Professor Gerard Loughlin is a Roman Catholic Professor of Theology and Religion at the University of Durham.

Loughlin’s parents both came from Galway, in the west of Ireland. Although he was born in Liverpool, he spent most of his childhood in the English Midlands. His father was a medical doctor. He entered the University of Wales, Lampeter in 1976, to study for a degree in Theology and English. Reminiscing about his time as an undergraduate, he remembers inflicting very long essays on his tutors in the days before word limits. He was also involved in the Catholic Society. After graduating, he stayed on to take a research MA in English. His thesis was on the novels of Roman Catholic Modernism, published at the turn of the nineteenth century, and his supervisor was Barbara Dennis.  

With the help of Paul Badham, he then successfully applied for a Studentship in Theology at Trinity College, Cambridge, to which he moved in 1980. His doctoral research was on the work of John Hick, then the best known philosopher of religion in the English-speaking world, and a controversial figure, noted for questioning Christian orthodoxy and promoting religious pluralism. Loughlin had four supervisors during his time at Cambridge, the first two also controversial: Bishop John A.T. Robinson of Honest to God fame and the so-called Christian atheist, Don Cupitt. They were followed by Nicholas Lash and Brian Hebblethwaite. Lash advised Loughlin to read Wittgenstein, and after a short time away from Cambridge, in Chicago, Loughlin’s eventual thesis offered a very negative assessment of Hick’s work. 

After this, Loughlin stayed in Cambridge to study for a Postgraduate Certificate in Education at Homerton College. His first job was at St Dominic’s Sixth Form College in Harrow. However, he continued writing articles and applying for academic posts, and was eventually offered a lectureship in religious studies at Newcastle University. Although only a very small department, it offered both BA and MA programmes, and doctoral supervsion. Loughlin was head of department from 1996 to 2001. However, modern universities do not like small departments. In 2004, the department closed and the few remaining members of staff were taken in by the Durham Department of Theology, which became a Department of Theology and Religion, in recognition of the growing importance of religious studies within its provision. (At the same time, a small group of Durham linguists joined the English Department at Newcastle.)  Loughlin has worked at Durham ever since.  

His academic interests have always been interdisciplinary, crossing the borders between theology, philosophy and literary and cultural studies. His first book was Telling God’s story: Bible, church and narrative theology, published by Cambridge University Press in 1996. His aim was to show that theology is ‘the discipline of a practice which is first and last the following of a story: the life, death and resurrection of Jesus Christ.’ Rowan William described the book as a ‘lively and splendidly literate essay on what we might now mean by the authority of Scripture and sacrament … [A] timely, provocative and enjoyable book.’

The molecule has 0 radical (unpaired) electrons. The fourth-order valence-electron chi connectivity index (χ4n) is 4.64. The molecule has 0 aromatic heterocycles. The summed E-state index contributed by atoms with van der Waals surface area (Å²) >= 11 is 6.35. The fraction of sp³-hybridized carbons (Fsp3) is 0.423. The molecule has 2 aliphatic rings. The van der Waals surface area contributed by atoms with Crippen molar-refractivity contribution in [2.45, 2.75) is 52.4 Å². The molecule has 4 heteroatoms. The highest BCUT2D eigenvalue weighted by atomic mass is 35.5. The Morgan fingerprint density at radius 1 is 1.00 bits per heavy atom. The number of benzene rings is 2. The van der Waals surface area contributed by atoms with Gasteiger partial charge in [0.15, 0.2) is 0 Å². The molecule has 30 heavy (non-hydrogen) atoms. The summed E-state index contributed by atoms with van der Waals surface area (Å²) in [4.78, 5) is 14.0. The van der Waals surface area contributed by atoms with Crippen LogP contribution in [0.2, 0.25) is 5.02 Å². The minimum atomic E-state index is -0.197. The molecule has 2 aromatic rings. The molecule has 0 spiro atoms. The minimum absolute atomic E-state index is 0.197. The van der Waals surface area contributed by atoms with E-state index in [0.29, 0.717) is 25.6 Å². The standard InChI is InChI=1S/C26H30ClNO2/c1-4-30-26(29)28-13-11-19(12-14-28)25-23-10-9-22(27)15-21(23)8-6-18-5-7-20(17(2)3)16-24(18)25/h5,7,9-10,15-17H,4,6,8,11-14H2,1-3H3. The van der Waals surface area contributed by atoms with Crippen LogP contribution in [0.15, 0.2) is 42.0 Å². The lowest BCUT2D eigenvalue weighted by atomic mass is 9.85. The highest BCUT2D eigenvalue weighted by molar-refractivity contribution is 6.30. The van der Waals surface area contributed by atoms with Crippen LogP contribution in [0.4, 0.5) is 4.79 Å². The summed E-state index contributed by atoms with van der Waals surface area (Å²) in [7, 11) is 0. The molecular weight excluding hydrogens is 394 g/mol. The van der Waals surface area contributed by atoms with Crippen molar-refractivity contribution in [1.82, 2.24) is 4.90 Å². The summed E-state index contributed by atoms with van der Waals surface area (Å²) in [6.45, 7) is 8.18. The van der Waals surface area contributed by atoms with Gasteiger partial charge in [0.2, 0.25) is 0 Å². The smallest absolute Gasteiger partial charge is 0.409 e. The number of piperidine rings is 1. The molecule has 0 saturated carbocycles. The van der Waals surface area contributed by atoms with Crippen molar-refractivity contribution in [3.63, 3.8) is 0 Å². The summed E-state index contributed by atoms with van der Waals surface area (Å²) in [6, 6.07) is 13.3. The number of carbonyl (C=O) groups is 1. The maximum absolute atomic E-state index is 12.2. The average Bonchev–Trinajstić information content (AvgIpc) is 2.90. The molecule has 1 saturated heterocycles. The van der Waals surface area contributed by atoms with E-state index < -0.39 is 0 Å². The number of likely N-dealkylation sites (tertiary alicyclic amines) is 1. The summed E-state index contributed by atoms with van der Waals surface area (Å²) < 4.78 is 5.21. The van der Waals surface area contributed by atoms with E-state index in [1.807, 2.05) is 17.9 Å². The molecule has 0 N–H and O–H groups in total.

Loughlin’s next book was Alien sex: the body and desire in cinema and theology, (Blackwell, 2004). For Stanley Hauerwas, the book was ‘absolutely brilliant’. Arthur Bradley nominated it his book of the year (2005) within the field of religious studies, while Kent Brintnall found it ‘standing head and shoulders above the existing literature in the expanding field of religion and film scholarship.’  

Loughlin has edited two books on theology and sexuality. The first of these was Sex these days: essays on theology, sexuality and society, co-edited with Jon Davies (Sheffield Academic Press, 1997). In Queer theology: rethinking the western body (Blackwell, 2007), the contributors reread the Christian tradition from the perspective of queer theory. Loughlin is co-editor of the journal Theology and sexuality (published by Routledge), and an assistant editor of Literature and theology, (published by Oxford University Press). 

Sources 

Deacy, C. (interviewer). (2019, July 15). Nostalgia interviews with Chris Deacy. Gerard Loughlin. [Audio podcast]. Retrieved from https://audioboom.com/posts/7315968-gerard-loughlin 

Loughlin, G. [2019]. After Lampeter: an academic journey. Unpublished manuscript.  

Durham University. (2020). Professor Gerard Loughlin, BA MA (Wales) PhD PGCE (Cambridge). Retrieved June 8 2020, from https://librarydevelopment.group.shef.ac.uk/referencing/apa.html#W 

Brintnall, K. (2006). Alien Sex: The Body and Desire in Cinema and Theology. Film Quarterly, 60(2), 78-78. doi:10.1525/fq.2006.60.2.78.1